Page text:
Social Media: The New Frontier

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Recently news reports have had me acting out of turn. For the first time, I did the opposite of what I have always done when scrolling through my social media feed. Instead of passing by shared posts and comments that have had me internally voicing thoughts such as “that’s not exactly true/correct”, or even “that’s repugnantly stupid”; instead of this, I stopped and I entered the fracas. I waded into the back hole consisting of keyboard warriors, trolls, and the odd grandparent who took a wrong turn. I did this twice.
I must confess it was a rush. I felt like I was finally empowering myself to have my voice heard.

It might not be hard to guess which two recent events have had this affect on me, but it was the sentencing and discourse surrounding the convicted rapist Brock Turner (aka The Stanford Rapist), and the mass shooting in Orlando. These events alone are disturbing and traumatic, and lead to complex questions about how we, as a society, combat individuals who undertake acts of violence against others. Don’t get me wrong, Turner isn’t a terrorist, and the shooter, Omar Mateen, isn’t a rapist; their acts of violence are entirely different types. However they do represent segments of society who hold views that can lead to violence.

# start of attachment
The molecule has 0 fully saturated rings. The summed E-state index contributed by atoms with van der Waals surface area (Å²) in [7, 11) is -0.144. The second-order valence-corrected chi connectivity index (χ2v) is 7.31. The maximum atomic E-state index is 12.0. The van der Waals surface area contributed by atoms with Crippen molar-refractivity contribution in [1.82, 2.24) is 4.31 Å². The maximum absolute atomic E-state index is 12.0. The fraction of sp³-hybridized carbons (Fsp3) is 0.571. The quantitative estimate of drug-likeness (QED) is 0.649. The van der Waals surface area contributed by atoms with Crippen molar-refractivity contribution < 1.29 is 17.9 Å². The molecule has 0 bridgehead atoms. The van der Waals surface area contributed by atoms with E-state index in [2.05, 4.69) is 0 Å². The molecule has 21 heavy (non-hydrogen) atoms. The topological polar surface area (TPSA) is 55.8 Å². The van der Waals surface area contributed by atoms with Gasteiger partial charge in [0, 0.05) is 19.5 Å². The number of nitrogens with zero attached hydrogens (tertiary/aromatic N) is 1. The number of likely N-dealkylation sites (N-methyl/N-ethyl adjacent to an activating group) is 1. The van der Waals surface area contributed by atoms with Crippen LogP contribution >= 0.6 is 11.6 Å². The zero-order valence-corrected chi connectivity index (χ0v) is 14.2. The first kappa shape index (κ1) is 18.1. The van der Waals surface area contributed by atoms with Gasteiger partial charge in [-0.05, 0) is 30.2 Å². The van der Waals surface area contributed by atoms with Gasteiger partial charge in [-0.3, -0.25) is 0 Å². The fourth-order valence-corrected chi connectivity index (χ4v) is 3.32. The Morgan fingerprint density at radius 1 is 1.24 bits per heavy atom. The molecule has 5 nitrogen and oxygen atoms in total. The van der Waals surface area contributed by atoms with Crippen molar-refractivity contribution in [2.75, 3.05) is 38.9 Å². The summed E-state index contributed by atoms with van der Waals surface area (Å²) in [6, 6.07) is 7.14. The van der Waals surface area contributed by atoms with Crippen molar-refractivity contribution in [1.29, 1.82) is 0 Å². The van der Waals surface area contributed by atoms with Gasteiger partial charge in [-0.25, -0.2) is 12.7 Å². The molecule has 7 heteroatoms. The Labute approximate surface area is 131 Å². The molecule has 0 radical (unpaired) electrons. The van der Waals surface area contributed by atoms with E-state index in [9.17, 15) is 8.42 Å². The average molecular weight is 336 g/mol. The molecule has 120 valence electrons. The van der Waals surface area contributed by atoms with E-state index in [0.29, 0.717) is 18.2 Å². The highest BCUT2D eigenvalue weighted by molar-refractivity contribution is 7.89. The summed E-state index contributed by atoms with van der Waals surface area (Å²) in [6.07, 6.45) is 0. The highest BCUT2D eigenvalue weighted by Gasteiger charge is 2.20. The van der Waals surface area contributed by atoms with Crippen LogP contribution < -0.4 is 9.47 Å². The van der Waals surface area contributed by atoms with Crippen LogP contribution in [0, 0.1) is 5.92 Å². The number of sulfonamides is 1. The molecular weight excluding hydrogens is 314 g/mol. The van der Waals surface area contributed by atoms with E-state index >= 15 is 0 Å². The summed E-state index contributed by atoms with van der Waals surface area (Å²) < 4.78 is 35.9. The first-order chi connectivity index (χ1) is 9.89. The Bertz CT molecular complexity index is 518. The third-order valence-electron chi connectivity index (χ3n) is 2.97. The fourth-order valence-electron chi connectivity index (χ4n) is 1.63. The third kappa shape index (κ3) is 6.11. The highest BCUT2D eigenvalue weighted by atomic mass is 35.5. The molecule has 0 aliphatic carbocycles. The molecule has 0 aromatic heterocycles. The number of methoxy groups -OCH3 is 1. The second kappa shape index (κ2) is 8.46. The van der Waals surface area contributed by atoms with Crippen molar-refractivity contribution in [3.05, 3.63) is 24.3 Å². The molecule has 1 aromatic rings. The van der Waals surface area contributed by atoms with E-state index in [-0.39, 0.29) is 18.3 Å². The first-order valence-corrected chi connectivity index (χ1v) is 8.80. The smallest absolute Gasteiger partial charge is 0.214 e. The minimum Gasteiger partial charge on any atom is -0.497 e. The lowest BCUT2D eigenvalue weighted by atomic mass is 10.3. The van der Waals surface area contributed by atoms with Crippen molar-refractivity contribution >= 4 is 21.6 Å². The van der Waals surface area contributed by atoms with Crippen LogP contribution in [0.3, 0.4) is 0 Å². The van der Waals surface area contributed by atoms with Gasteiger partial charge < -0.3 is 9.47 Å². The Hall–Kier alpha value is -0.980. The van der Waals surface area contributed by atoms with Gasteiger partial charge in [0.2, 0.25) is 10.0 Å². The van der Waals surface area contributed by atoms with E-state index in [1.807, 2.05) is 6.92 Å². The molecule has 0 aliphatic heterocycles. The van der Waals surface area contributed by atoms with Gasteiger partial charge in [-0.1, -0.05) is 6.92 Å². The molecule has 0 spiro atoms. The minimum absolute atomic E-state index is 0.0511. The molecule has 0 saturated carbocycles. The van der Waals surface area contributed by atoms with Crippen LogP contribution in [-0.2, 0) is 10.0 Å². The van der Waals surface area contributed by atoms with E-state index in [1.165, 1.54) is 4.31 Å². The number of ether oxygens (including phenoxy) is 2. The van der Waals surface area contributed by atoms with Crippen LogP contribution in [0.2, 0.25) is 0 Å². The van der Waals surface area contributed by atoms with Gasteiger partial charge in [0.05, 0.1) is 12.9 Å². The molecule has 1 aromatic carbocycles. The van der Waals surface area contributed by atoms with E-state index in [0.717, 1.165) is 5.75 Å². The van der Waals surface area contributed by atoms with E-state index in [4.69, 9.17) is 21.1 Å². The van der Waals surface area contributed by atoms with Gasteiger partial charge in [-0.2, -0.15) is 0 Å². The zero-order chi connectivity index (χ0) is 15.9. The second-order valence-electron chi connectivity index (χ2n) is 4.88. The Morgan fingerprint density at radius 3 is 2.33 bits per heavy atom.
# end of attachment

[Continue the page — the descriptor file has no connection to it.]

As a society we continue to struggle to combat this.

Whilst I don’t have the solution, I do have a proposal. We often cry out, it’s not all men, and it’s not all Muslims. It truly isn’t, but scroll through any public social media post and the voice of reason is hard to see let alone hear. If in reality we have the power of the majority, we should try to influence this throughout all realms, including the virtual.

To my close friends and family, those who know me well, it might be a surprise that I avoid nearly all topics that I study that is discussed via social media. I am an undergraduate International Politics major focusing on war and genocide, yet I don’t discuss politics, nor conflict. I hold a diploma in Human Rights Theory, yet online I avoid discussion of ethics and morality. I now have a Master’s in International Development Practice (long explanation short; think of the work that the U.N. and organizations like Save the Children and World Vision do, it’s like community development, but with a focus on the level of international engagement and with developing countries and communities) with a commitment to work with the purpose of alleviating poverty and inequality, yet I avoid topics such as the budget cut for Australian Aid.

I find myself questioning why. Recently the only realms you would find evidence of my own opinion, which I would put forth as relatively reasoned and informed, is on forums such as my Masters coursework page and this blog. I realized it’s because

1. I don’t want to be viewed as contentious, a ‘know-it-all’, and dare I say it, a bitch.
2. Challenging people to an open debate or discussion often leads to nowhere, and is usually reductive in reason and contradictory in values. Most of all, it feels as though people just want to be heard but don’t also want to listen.